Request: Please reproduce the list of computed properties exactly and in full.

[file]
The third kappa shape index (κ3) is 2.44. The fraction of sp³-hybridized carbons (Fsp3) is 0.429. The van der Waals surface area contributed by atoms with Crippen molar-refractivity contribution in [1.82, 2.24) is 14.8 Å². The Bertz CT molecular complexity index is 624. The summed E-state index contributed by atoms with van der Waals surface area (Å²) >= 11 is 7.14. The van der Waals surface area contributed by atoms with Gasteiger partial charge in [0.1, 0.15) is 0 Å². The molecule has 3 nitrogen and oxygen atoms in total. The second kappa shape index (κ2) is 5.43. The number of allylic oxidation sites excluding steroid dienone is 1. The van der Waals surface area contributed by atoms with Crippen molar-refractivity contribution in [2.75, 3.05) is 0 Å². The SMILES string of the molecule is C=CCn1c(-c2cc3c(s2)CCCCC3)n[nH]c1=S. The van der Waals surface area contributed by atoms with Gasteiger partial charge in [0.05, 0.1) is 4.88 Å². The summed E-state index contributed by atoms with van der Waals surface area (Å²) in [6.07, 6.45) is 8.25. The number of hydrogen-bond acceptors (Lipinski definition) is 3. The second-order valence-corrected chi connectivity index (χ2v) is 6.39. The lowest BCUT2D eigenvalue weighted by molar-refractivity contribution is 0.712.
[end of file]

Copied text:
The third kappa shape index (κ3) is 2.44. The fraction of sp³-hybridized carbons (Fsp3) is 0.429. The van der Waals surface area contributed by atoms with Crippen molar-refractivity contribution in [1.82, 2.24) is 14.8 Å². The Bertz CT molecular complexity index is 624. The summed E-state index contributed by atoms with van der Waals surface area (Å²) >= 11 is 7.14. The van der Waals surface area contributed by atoms with Gasteiger partial charge in [0.1, 0.15) is 0 Å². The molecule has 3 nitrogen and oxygen atoms in total. The second kappa shape index (κ2) is 5.43. The number of allylic oxidation sites excluding steroid dienone is 1. The van der Waals surface area contributed by atoms with Crippen molar-refractivity contribution in [2.75, 3.05) is 0 Å². The SMILES string of the molecule is C=CCn1c(-c2cc3c(s2)CCCCC3)n[nH]c1=S. The van der Waals surface area contributed by atoms with Gasteiger partial charge in [0.05, 0.1) is 4.88 Å². The summed E-state index contributed by atoms with van der Waals surface area (Å²) in [6.07, 6.45) is 8.25. The number of hydrogen-bond acceptors (Lipinski definition) is 3. The second-order valence-corrected chi connectivity index (χ2v) is 6.39. The lowest BCUT2D eigenvalue weighted by molar-refractivity contribution is 0.712.